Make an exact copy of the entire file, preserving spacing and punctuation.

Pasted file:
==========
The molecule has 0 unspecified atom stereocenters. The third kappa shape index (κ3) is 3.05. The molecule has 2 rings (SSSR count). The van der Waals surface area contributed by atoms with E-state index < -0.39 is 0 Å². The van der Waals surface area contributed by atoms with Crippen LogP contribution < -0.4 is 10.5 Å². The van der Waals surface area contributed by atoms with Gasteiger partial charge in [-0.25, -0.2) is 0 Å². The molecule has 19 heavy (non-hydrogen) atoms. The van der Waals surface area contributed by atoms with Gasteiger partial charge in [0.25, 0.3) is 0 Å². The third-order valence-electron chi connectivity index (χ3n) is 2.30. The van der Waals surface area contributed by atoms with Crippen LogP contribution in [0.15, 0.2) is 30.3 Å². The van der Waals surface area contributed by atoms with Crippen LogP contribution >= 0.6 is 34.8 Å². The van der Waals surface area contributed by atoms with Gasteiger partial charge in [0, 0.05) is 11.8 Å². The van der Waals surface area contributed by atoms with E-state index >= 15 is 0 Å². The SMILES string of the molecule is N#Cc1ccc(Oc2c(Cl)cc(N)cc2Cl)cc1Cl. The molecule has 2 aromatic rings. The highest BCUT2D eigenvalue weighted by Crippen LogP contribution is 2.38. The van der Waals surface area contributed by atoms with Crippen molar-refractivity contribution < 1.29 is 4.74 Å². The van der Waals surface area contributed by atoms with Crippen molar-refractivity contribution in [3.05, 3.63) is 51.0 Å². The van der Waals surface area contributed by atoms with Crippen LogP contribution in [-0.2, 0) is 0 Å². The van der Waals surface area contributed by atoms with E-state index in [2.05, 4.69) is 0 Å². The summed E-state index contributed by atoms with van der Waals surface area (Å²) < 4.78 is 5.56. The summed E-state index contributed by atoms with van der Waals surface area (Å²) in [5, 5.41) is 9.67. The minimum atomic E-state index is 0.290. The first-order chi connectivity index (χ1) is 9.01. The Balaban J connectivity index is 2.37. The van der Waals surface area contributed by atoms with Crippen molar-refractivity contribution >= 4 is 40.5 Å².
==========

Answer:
The molecule has 0 unspecified atom stereocenters. The third kappa shape index (κ3) is 3.05. The molecule has 2 rings (SSSR count). The van der Waals surface area contributed by atoms with E-state index < -0.39 is 0 Å². The van der Waals surface area contributed by atoms with Crippen LogP contribution < -0.4 is 10.5 Å². The van der Waals surface area contributed by atoms with Gasteiger partial charge in [-0.25, -0.2) is 0 Å². The molecule has 19 heavy (non-hydrogen) atoms. The van der Waals surface area contributed by atoms with Gasteiger partial charge in [0.25, 0.3) is 0 Å². The third-order valence-electron chi connectivity index (χ3n) is 2.30. The van der Waals surface area contributed by atoms with Crippen LogP contribution in [0.15, 0.2) is 30.3 Å². The van der Waals surface area contributed by atoms with Crippen LogP contribution >= 0.6 is 34.8 Å². The van der Waals surface area contributed by atoms with Gasteiger partial charge in [0, 0.05) is 11.8 Å². The van der Waals surface area contributed by atoms with E-state index >= 15 is 0 Å². The SMILES string of the molecule is N#Cc1ccc(Oc2c(Cl)cc(N)cc2Cl)cc1Cl. The molecule has 2 aromatic rings. The highest BCUT2D eigenvalue weighted by Crippen LogP contribution is 2.38. The van der Waals surface area contributed by atoms with Crippen molar-refractivity contribution < 1.29 is 4.74 Å². The van der Waals surface area contributed by atoms with Crippen molar-refractivity contribution in [3.05, 3.63) is 51.0 Å². The van der Waals surface area contributed by atoms with Crippen LogP contribution in [-0.2, 0) is 0 Å². The van der Waals surface area contributed by atoms with E-state index in [2.05, 4.69) is 0 Å². The summed E-state index contributed by atoms with van der Waals surface area (Å²) < 4.78 is 5.56. The summed E-state index contributed by atoms with van der Waals surface area (Å²) in [5, 5.41) is 9.67. The minimum atomic E-state index is 0.290. The first-order chi connectivity index (χ1) is 9.01. The Balaban J connectivity index is 2.37. The van der Waals surface area contributed by atoms with Crippen molar-refractivity contribution >= 4 is 40.5 Å².